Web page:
homemade faecal egg count slide

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rick
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Re: homemade faecal egg count slide

Post by rick » Wed Dec 02, 2015 10:55 pm

It's not really that many. 350 is 350 eggs per gram but that is the result of finding 7 eggs in 0.3ml and multiplying that by 50 to get the eggs per gram figure.
So only finding 1 egg would be 50 eggs per gram.
To be more accurate would require more counts per sample.
For Ascaridia the maximum acceptable limit is 5000 eggs per gram. I thought that half of that would be the point where I would worm but finding Capillaria eggs (where the maximum exceptable is zero) clinched it.
Out of interest Heterakis is the other common worm with a max limit of 1000 eggs per gram but it is a ceacal worm and, apparently, can be seen as threads in ceacal droppings so doesn't really require a count. Which is fortunate as the eggs are very similar to Ascaridia.

Betty may have some, just too few to show in the sample
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rick
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Re: homemade faecal egg count slide

Post by rick » Wed Dec 02, 2015 11:45 pm

But I should add that these worms (nematodes) are not able to live in humans. When I was new to chickens (still am really) I remember that I was told that all chickens have worms. It seems to be true, even when they are controlled, but rather like we have learned that a sterile environment is bad for general health, a reasonable amount of species specific parasites are not bad for health - (and according to some studies) possibly even beneficial within limits!
So worming after 3 to 6 months is a good rule of thumb. It won't eradicate them all and there is some concern that the worms may become resistant with a constant regime but, on the whole, it's worked well unless you cam be bothered to count the little beasties!
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Re: homemade faecal egg count slide

Post by Marigold » Thu Dec 03, 2015 8:50 am

That's my feeling too, Rick. At present prices it costs about £7.00 to worm my 6 hens with Flubenvet, against £15 for a diagnostic kit which will tell me they have low- level worms and might benefit from a course of wormer. The reason for testing given in Tim's article was to prevent over- frequent use of Flubenvet in order to help reduce resistance, but I don't know how much resistance to the drug has developed or what can be done about it anyway. Presumably if you worm less frequently, to reduce resistance, the worm burden increases, so the drug may be less effective anyway. For hens known to have a heavy worm burden, the advice given is usually a double worming, which must undermine the message I think.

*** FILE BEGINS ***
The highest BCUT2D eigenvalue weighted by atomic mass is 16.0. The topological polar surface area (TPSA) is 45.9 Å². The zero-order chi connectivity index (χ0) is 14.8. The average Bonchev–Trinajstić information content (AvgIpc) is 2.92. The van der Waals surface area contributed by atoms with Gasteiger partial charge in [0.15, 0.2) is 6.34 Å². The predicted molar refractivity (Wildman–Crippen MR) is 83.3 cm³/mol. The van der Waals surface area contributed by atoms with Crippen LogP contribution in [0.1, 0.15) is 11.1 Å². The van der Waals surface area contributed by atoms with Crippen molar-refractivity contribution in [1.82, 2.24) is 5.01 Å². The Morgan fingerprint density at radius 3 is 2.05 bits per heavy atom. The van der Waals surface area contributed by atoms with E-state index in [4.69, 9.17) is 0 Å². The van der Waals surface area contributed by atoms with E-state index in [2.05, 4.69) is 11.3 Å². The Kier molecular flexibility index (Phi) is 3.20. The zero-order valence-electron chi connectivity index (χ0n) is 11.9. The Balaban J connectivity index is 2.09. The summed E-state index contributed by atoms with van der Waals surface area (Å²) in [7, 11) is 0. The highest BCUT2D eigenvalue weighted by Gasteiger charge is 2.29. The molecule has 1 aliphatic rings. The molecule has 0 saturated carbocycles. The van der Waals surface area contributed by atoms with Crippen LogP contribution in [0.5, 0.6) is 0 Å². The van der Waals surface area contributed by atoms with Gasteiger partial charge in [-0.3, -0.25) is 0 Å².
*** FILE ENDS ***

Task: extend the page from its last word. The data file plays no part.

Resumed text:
I suppose it boils down to good management, clean conditions in the run, and grazing which is rested and rotated as much as possible, but I can't understand why there's only one wormer specifically for poultry on the market,with no egg withdrawal, when for other animals there's a wider choice. Could this be because the millions of hens kept commercially for eggs don't actually ever get wormed, since they're culled by 18-24 months anyway? So worms aren't actually a big issue except for keepers who look after a flock long-term?
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Re: homemade faecal egg count slide

Post by dinosaw » Thu Dec 03, 2015 10:02 am

I would imagine that one reason why individual birds would have higher worm counts would be their habits, how much they scratch and how good at digging up worms, slugs and insects they are. In any given flock there always seems to be one chicken who is particularly good at sniffing out a worm, I have always had the odd bird who would ignore the feeder first thing in the morning and go looking for morning worms, they had obviously sussed that the pellets weren't going anywhere but it was the early bird that catches the worm.
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rick
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Re: homemade faecal egg count slide

Post by rick » Thu Dec 03, 2015 6:58 pm

Teabag is defiantly the bold opportunist in the flock so that makes sense dinosaw although all those counts are so low it's not very telling.
The counting isn't difficult once you've got a slide and a microscope. If I didn't have one and knowing what I do now I think I would maybe use a lab occasionally to check that the worming is being effective. And if the occasional count is always very low then maybe consider going an extra month between doses? It's Ascaridia that seems to be the biggest unknown as it rose to 1200 eggs/gram with no apparent symptoms. Capillaria seems to be a bit more of a give away - I had an issue with Brownie having a dirty bum - that makes sense now and all now are producing classic, fairly firm, droppings. Keeping an eye on cecal droppings for Heterakis worms themselves would be the most reliable alert of that species I think.
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